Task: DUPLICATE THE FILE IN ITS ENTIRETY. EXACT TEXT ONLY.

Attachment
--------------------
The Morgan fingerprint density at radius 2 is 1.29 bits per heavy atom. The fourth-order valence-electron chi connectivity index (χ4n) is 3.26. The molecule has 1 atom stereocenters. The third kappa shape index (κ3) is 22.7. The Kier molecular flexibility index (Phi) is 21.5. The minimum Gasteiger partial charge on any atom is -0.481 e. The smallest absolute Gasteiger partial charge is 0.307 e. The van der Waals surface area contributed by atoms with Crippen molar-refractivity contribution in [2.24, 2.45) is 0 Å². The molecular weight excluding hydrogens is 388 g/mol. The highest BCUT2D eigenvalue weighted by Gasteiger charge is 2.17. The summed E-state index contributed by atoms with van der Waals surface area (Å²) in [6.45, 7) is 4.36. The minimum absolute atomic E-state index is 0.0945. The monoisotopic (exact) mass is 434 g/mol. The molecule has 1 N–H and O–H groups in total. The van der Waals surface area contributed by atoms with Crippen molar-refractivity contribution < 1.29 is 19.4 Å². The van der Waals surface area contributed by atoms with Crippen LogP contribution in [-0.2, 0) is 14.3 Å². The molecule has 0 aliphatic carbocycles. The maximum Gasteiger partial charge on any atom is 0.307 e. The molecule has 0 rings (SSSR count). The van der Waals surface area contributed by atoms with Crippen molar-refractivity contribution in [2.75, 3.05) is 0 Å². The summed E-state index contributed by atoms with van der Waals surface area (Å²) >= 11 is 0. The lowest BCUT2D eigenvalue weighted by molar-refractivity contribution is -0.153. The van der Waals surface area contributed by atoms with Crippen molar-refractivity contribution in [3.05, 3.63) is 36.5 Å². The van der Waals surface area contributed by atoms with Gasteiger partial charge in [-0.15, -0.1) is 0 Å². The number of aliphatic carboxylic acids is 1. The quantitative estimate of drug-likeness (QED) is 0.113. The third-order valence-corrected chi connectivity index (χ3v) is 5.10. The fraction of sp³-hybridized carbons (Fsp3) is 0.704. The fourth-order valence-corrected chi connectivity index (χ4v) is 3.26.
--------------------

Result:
The Morgan fingerprint density at radius 2 is 1.29 bits per heavy atom. The fourth-order valence-electron chi connectivity index (χ4n) is 3.26. The molecule has 1 atom stereocenters. The third kappa shape index (κ3) is 22.7. The Kier molecular flexibility index (Phi) is 21.5. The minimum Gasteiger partial charge on any atom is -0.481 e. The smallest absolute Gasteiger partial charge is 0.307 e. The van der Waals surface area contributed by atoms with Crippen molar-refractivity contribution in [2.24, 2.45) is 0 Å². The molecular weight excluding hydrogens is 388 g/mol. The highest BCUT2D eigenvalue weighted by Gasteiger charge is 2.17. The summed E-state index contributed by atoms with van der Waals surface area (Å²) in [6.45, 7) is 4.36. The minimum absolute atomic E-state index is 0.0945. The monoisotopic (exact) mass is 434 g/mol. The molecule has 1 N–H and O–H groups in total. The van der Waals surface area contributed by atoms with Crippen molar-refractivity contribution < 1.29 is 19.4 Å². The van der Waals surface area contributed by atoms with Crippen LogP contribution in [-0.2, 0) is 14.3 Å². The molecule has 0 aliphatic carbocycles. The maximum Gasteiger partial charge on any atom is 0.307 e. The molecule has 0 rings (SSSR count). The van der Waals surface area contributed by atoms with Crippen molar-refractivity contribution in [2.75, 3.05) is 0 Å². The summed E-state index contributed by atoms with van der Waals surface area (Å²) >= 11 is 0. The lowest BCUT2D eigenvalue weighted by molar-refractivity contribution is -0.153. The van der Waals surface area contributed by atoms with Crippen molar-refractivity contribution in [3.05, 3.63) is 36.5 Å². The van der Waals surface area contributed by atoms with Gasteiger partial charge in [-0.15, -0.1) is 0 Å². The number of aliphatic carboxylic acids is 1. The quantitative estimate of drug-likeness (QED) is 0.113. The third-order valence-corrected chi connectivity index (χ3v) is 5.10. The fraction of sp³-hybridized carbons (Fsp3) is 0.704. The fourth-order valence-corrected chi connectivity index (χ4v) is 3.26.